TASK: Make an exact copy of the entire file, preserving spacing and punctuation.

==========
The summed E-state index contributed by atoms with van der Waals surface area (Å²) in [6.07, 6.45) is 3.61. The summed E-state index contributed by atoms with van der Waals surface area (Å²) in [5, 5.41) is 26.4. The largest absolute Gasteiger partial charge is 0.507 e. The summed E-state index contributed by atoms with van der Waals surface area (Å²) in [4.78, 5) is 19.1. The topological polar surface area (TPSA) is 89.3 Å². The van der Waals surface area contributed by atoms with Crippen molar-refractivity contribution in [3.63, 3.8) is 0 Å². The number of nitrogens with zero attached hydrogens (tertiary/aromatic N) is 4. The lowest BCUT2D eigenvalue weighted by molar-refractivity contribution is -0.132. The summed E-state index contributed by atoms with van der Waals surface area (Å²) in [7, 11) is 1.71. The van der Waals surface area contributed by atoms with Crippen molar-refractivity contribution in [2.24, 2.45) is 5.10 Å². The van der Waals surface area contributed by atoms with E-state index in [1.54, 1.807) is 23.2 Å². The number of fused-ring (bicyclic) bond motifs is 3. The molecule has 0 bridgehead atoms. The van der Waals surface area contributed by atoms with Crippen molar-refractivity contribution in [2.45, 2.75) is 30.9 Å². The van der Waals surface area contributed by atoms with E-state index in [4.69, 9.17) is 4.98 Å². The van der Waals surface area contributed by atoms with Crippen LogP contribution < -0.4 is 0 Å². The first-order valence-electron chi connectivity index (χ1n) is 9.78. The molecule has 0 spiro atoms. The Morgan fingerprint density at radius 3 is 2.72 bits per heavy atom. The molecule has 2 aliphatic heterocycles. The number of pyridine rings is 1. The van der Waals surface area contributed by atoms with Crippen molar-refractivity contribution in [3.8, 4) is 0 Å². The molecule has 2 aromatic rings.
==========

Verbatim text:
The summed E-state index contributed by atoms with van der Waals surface area (Å²) in [6.07, 6.45) is 3.61. The summed E-state index contributed by atoms with van der Waals surface area (Å²) in [5, 5.41) is 26.4. The largest absolute Gasteiger partial charge is 0.507 e. The summed E-state index contributed by atoms with van der Waals surface area (Å²) in [4.78, 5) is 19.1. The topological polar surface area (TPSA) is 89.3 Å². The van der Waals surface area contributed by atoms with Crippen molar-refractivity contribution in [3.63, 3.8) is 0 Å². The number of nitrogens with zero attached hydrogens (tertiary/aromatic N) is 4. The lowest BCUT2D eigenvalue weighted by molar-refractivity contribution is -0.132. The summed E-state index contributed by atoms with van der Waals surface area (Å²) in [7, 11) is 1.71. The van der Waals surface area contributed by atoms with Crippen molar-refractivity contribution in [2.24, 2.45) is 5.10 Å². The van der Waals surface area contributed by atoms with E-state index in [1.54, 1.807) is 23.2 Å². The number of fused-ring (bicyclic) bond motifs is 3. The molecule has 0 bridgehead atoms. The van der Waals surface area contributed by atoms with Crippen molar-refractivity contribution in [2.45, 2.75) is 30.9 Å². The van der Waals surface area contributed by atoms with E-state index in [4.69, 9.17) is 4.98 Å². The van der Waals surface area contributed by atoms with Crippen LogP contribution < -0.4 is 0 Å². The first-order valence-electron chi connectivity index (χ1n) is 9.78. The molecule has 0 spiro atoms. The Morgan fingerprint density at radius 3 is 2.72 bits per heavy atom. The molecule has 2 aliphatic heterocycles. The number of pyridine rings is 1. The van der Waals surface area contributed by atoms with Crippen molar-refractivity contribution in [3.8, 4) is 0 Å². The molecule has 2 aromatic rings.